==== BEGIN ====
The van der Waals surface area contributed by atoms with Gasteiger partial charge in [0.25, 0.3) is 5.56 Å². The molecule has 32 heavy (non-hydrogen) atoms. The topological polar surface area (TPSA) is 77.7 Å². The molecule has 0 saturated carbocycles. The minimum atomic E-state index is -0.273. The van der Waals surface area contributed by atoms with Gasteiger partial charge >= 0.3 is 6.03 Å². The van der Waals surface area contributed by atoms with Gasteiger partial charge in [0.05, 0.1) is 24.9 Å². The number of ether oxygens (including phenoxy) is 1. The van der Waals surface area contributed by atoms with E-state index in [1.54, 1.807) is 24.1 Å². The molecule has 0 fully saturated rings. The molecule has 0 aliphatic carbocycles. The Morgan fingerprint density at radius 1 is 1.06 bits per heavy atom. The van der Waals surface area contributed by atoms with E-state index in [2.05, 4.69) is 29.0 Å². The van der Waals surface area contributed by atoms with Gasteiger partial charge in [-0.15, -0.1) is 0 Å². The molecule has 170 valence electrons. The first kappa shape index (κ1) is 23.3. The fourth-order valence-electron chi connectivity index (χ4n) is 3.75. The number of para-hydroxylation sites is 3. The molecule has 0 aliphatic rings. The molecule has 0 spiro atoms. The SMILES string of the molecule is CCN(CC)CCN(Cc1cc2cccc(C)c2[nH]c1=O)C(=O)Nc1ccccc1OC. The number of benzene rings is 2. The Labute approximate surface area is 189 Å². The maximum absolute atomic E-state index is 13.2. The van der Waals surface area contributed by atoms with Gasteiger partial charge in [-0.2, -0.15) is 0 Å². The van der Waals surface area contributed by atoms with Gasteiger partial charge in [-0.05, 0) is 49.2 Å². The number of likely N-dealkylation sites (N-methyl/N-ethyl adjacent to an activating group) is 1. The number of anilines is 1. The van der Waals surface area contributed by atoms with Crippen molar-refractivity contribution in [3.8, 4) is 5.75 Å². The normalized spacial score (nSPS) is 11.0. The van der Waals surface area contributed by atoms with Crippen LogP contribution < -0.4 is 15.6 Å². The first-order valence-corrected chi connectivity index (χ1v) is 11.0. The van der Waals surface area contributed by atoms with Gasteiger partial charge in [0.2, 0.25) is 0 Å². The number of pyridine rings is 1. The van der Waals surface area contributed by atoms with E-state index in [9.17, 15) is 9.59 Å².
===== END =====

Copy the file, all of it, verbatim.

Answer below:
The van der Waals surface area contributed by atoms with Gasteiger partial charge in [0.25, 0.3) is 5.56 Å². The molecule has 32 heavy (non-hydrogen) atoms. The topological polar surface area (TPSA) is 77.7 Å². The molecule has 0 saturated carbocycles. The minimum atomic E-state index is -0.273. The van der Waals surface area contributed by atoms with Gasteiger partial charge >= 0.3 is 6.03 Å². The van der Waals surface area contributed by atoms with Gasteiger partial charge in [0.05, 0.1) is 24.9 Å². The number of ether oxygens (including phenoxy) is 1. The van der Waals surface area contributed by atoms with E-state index in [1.54, 1.807) is 24.1 Å². The molecule has 0 fully saturated rings. The molecule has 0 aliphatic carbocycles. The Morgan fingerprint density at radius 1 is 1.06 bits per heavy atom. The van der Waals surface area contributed by atoms with E-state index in [2.05, 4.69) is 29.0 Å². The van der Waals surface area contributed by atoms with Gasteiger partial charge in [-0.15, -0.1) is 0 Å². The molecule has 170 valence electrons. The first kappa shape index (κ1) is 23.3. The fourth-order valence-electron chi connectivity index (χ4n) is 3.75. The number of para-hydroxylation sites is 3. The molecule has 0 aliphatic rings. The molecule has 0 spiro atoms. The SMILES string of the molecule is CCN(CC)CCN(Cc1cc2cccc(C)c2[nH]c1=O)C(=O)Nc1ccccc1OC. The number of benzene rings is 2. The Labute approximate surface area is 189 Å². The maximum absolute atomic E-state index is 13.2. The van der Waals surface area contributed by atoms with Gasteiger partial charge in [-0.2, -0.15) is 0 Å². The van der Waals surface area contributed by atoms with Gasteiger partial charge in [-0.05, 0) is 49.2 Å². The number of likely N-dealkylation sites (N-methyl/N-ethyl adjacent to an activating group) is 1. The number of anilines is 1. The van der Waals surface area contributed by atoms with Crippen molar-refractivity contribution in [3.8, 4) is 5.75 Å². The normalized spacial score (nSPS) is 11.0. The van der Waals surface area contributed by atoms with Crippen LogP contribution < -0.4 is 15.6 Å². The first-order valence-corrected chi connectivity index (χ1v) is 11.0. The van der Waals surface area contributed by atoms with Gasteiger partial charge in [0.2, 0.25) is 0 Å². The number of pyridine rings is 1. The van der Waals surface area contributed by atoms with E-state index in [9.17, 15) is 9.59 Å².